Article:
Having last provided a round-up of my publications and projects back in 2019, it is perhaps time for an update covering the last two years, a period in which the COVID pandemic has of course overshadowed everything. Readers of this blog will probably be most aware that this year I relaunched the scholarly interview series that I originally ran between 2012 and 2015. In its original form, I selected scholars from any background whose work interested me – folklorists, archaeologists, and philologists among them – although in its current iteration I am focusing more narrowly on those whose work explores new and culturally alternative religious movements. It is for this reason that I have renamed the blog from “Albion Calling” to the more fitting “On New and Alternative Religions.” The relaunch has been initiated at the encouragement of Professor David Bromley of the Virginia Commonwealth University and operates in conjunction with his World Religions and Spirituality Project (WRSP), a really useful encyclopaedic resource for those interested in learning more about different religious traditions, especially those lying outside the cultural mainstream. Each interview appears both here and over at the WRSP website, and I am now lead director of interviews for the WRSP.
I’ve written a couple of encyclopaedia entries for the WRSP in the past, and a third also appeared earlier in 2021, devoted to the prominent English Wiccan Janet Farrar. Unlike most academic publications, it’s freely available to read. Those interested in Wicca may also wish to check out a newly published chapter of mine – “Drawing Down the Moon: From Classical Greece to Modern Wicca?”. Exploring the history of one of the central components of the Wiccan ritual liturgy, it appears in the new Brill volume Fictional Practice: Magic, Narration, and the Power of Imagination, edited by Berndt-Christian Otto and Dirk Johannsen. I know Brill books are rather expensive, but hopefully those interested will be able access the book through their local or university library service – there are a lot of really fascinating chapters in the edited volume.
A chapter of mine titled “Wicca as Witchcraft” also appears in Darren Oldridge’s third edition of The Witchcraft Reader, published by Routledge last year. My contribution to this reader is a revised version of a chapter from my 2016 book, Wicca: History, Belief, and Community in Modern Pagan Witchcraft, and it’s quite an honour to see my writings alongside those by the likes of Norman Cohn, Gustav Henningsen, Jacqueline Simpson, and Stuart Clark. My interest in witchcraft is also reflected in an article that I have out in the latest edition of the Alternative Spirituality and Religion Review journal – ““She Comes from a Cursed Lineage:” Portrayals of Witchcraft, Wicca, and Satanism in The X-Files.” As I hope this article shows, there’s still much research to be done when it comes to depictions of witchcraft in popular culture, especially with regard to the interplay between traditional concepts of witchery and those new religions whose practitioners claim the identity of the witch for themselves.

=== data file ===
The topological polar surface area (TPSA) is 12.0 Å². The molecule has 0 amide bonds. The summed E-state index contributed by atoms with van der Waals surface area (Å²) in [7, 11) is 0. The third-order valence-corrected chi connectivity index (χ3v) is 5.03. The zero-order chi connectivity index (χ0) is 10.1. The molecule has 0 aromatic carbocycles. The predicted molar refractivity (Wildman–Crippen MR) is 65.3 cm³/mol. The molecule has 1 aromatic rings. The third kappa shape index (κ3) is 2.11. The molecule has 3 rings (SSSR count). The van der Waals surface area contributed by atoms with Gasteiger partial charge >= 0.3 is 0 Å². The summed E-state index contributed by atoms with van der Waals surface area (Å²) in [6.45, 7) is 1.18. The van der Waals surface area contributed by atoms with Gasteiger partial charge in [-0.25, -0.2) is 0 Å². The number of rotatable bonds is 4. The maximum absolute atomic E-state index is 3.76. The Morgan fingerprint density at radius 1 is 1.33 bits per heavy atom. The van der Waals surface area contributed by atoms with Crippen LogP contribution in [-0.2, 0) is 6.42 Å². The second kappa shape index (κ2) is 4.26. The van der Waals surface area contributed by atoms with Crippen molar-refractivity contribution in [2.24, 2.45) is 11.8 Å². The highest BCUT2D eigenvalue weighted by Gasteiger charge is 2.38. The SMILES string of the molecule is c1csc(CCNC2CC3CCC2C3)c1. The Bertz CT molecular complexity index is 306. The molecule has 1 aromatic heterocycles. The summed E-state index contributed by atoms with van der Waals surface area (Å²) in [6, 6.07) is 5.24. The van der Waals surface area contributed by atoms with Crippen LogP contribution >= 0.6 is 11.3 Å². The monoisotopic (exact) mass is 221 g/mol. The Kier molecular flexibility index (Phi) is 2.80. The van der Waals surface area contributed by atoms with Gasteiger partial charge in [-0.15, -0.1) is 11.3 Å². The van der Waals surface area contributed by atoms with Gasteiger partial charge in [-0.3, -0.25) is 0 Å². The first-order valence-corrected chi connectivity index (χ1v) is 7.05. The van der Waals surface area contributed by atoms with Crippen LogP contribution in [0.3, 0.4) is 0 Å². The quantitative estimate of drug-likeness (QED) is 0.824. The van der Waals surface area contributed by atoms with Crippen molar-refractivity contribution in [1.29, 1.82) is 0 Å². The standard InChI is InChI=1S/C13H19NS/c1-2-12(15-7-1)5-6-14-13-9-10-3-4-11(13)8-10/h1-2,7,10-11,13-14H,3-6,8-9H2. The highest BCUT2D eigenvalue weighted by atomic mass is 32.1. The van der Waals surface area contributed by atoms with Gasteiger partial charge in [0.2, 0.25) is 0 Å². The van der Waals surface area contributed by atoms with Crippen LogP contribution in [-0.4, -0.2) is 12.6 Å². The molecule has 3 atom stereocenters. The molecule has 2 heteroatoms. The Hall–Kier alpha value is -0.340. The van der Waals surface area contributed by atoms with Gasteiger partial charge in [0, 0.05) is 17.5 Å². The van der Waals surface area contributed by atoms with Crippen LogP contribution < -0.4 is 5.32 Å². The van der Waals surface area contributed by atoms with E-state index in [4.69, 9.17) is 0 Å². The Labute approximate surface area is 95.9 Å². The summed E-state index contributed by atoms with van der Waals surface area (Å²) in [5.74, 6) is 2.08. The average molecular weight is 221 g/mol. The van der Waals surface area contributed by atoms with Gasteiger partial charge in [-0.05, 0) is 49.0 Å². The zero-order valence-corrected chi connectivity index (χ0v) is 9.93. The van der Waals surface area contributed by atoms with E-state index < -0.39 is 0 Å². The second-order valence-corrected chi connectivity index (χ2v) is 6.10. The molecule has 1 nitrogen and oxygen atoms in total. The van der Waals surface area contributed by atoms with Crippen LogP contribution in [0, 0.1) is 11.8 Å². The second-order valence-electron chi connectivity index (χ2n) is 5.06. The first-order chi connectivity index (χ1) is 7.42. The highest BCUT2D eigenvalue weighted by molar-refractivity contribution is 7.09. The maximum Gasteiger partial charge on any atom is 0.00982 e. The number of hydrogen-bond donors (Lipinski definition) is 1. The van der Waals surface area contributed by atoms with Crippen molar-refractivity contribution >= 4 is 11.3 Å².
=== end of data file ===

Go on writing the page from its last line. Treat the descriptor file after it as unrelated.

Over the past few years I’ve been increasingly active in the study of medievalism, the ways in which post-medieval societies have interpreted and utilised the Middle Ages. To that end, I have an article in the thirtieth edition of the Studies in Medievalism series, “In Woden’s Shadow: Anglo-Saxonism, Paganism, and Politics in Modern England.” Based on a paper I gave at the 2019 ‘Remembering the Middle Ages? Reception, Identity, Politics’ conference in London, the article looks at how certain modern Pagan groups based in England have drawn their sense of identity from the early medieval, or “Anglo-Saxon,” period of English history – the same period I looked at in my PhD research. My interest in both medievalism and early medieval archaeology is also evident in an article of mine that appeared in Offa’s Dyke Journal last year, “Saxon Kent versus Roman London? Presenting Borderland Heritage at the Faesten Dic in Joyden’s Wood, Kent.” Here I look at the Faesten Dic (pictured below), a linear earthwork lying just outside Greater London, discussing both the archaeological evidence with which we can try to fathom its age and purpose as well as the ways in which the highly dubious narrative about it representing a fifth-century Saxon-Roman border are presented to visitors of the site. The latter article is open-access, meaning that it’s free to read.
I’ve also kept up my work as a book reviewer, doing so for the American Academy of Religion’s Reading Religion website (on whose editorial board I still sit), Nova Religio: The Journal of Alternative and Emergent Religions, and Time and Mind: The Journal of Archaeology, Consciousness and Culture. Topics covered in these reviews include the reception of Old Norse religion, depictions of witchcraft in US film and television, and femininities in the esoteric religion of Thelema.